He got his own candidates, espoused those views and we just developed a relationship of respect and not just as individuals but the people who were around his movement, mostly from the Black community, and the people in my campaign, who were mostly antiwar activists, more centered in Berkeley, it was a great teaching moment. And it didn’t stop. And I came dangerously close to winning, at that point already the editor of Ramparts magazine, I had a full time job editing this publication. And I was one of those who urged Dellums to run for Congress next time, and he ran for the- we backed him running for the city council of Berkeley. He won, and then four years after that in ’70, he ran for Congress and won.

And I must say, I’ve interviewed a lot of politicians in my life, a lot of people, but Dellums was the real deal. Dellums was a person of incredible conviction, never, never even thought about selling out. If it was true, he was going to push it. And one of the first things he did- you know, people, usually they’re, “Oh, now I’m in Congress, how do I play this game, how do I sell out?” That’s not what Dellums did, he went back to Washington and he opened an exhibit in an annex next to his office of U.S. war crimes in Vietnam. I mean, it was shocking to people that omebody in the House of Representatives would actually talk about what the U.S. was doing with the carpet bombing and everything else in Vietnam. And he called them on it and he never backed down.

He was incredibly important to the whole civil rights movement. And I don’t think that we’ve ever had- I have great respect for Barbara Lee, who replaced Dellums when he went on to be mayor of Oakland, and Barbara Lee from my money is about the best person you’ve got in Congress right now, and she worked for Dellums. So I think that seat that I failed to take over, and the whole reason I was running was we had an incumbent who was called a Democratic Party liberal, but he wouldn’t come out against the war and he wouldn’t break with Lyndon Johnson, an issue a lot of Democrats have failed on when they’re in power. And this guy Cohelan wouldn’t do that, so we got courage, Dellums to run. And he was- I think he and Barbara Lee, that seat been better represented than any seat in the Congress, frankly.

MARC STEINER: So, if we talk about Ron Dellums and what he meant for this country and for the U.S. Congress, I mean he, as you said, he never bent on his principles, though he also knew how to talk to people who he didn’t agree with. His demeanor, the power of his speech, the way he stood for his principles and the way he could cross the aisle when needed, I mean there’s a real lesson in how Ron Dellums served his people and served us in America that I think we should not get lost in all this.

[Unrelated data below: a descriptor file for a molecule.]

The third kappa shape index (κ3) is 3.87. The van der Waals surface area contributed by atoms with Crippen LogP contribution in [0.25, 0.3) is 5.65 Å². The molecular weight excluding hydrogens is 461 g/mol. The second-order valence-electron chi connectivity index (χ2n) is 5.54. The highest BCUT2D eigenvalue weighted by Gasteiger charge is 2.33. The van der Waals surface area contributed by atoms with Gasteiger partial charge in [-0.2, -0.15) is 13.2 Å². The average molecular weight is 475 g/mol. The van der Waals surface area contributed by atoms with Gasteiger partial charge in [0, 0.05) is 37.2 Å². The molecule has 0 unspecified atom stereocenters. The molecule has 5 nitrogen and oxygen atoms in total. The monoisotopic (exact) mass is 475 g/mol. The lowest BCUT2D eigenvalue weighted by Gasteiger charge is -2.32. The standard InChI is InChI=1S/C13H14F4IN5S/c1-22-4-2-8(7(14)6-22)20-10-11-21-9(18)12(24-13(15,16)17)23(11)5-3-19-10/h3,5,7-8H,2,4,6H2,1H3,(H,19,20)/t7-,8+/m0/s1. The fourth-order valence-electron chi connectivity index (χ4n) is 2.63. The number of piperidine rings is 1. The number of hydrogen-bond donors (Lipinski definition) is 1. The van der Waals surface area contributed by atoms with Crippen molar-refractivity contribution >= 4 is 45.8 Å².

ROBERT SCHEER: Yeah, that’s why I called Dellums “the real deal.” I know when I was running for Congress, I had to give the same speech seven times a day. You kind of lose yourself.


ROBERT SCHEER: And Dellums had such a deep well of commitment, and he couldn’t fake it if he wanted to. You know, he just was going to tell you what he thought. And Congress, that impressed quite a few conservatives because you couldn’t dismiss this guy. First of all, he’d been willing to serve his country, he’d been in the Marines, he paid that price. And he was active in his community, he was not coming from some privileged background or anything. And so, whether he was in the House of Representatives or he was at a church, be it a white or Black church in Oakland or anywhere around, talking to students, talking to businesspeople, labor unions and so forth. You got the real deal. He didn’t have to, he wasn’t faking it.

And he told you how he figured it out and he made it very down to, “this is the way it’s playing out, this is what I’ve seen, and you know what, this war is criminal.” That’s why he joined with Bertrand Russell and Jean-Paul Sartre to have war crimes tribunals. He supported all that and he said, “No, my government is committing war crimes, I’m going to call my government out, my government is racist in its practice and the war on poverty is not fully addressing that and I’m going to call that out.” But he was not into making enemies. He went wherever anybody would invite him. He went, and he was open with people. And so, he was that ideal progressive politician.

And we’re starting to see some now. I think Bernie Sanders had a lot of that quality. We’ve seen some people win recently. In my old neighborhood in the Bronx you’ve got a great candidate up there, actually she’s my district I grew up in. And I know you’ve had stories on her campaign. And so, we’re starting to see some really good models of progressive activity, but the key words that came out of Berkeley and Oakland back in those days was, “Don’t sell out, don’t sell out.” You know, politicians sell out routinely, people who claim to be progressive sell out routinely. And Dellums stood for- he said, “No, I come from a community we’re they’ll chop my head off if I sell out,” said “and I’m not inclined to.” And that was his great strength. And he studied the issues, he knew what he was talking about. And he didn’t back off.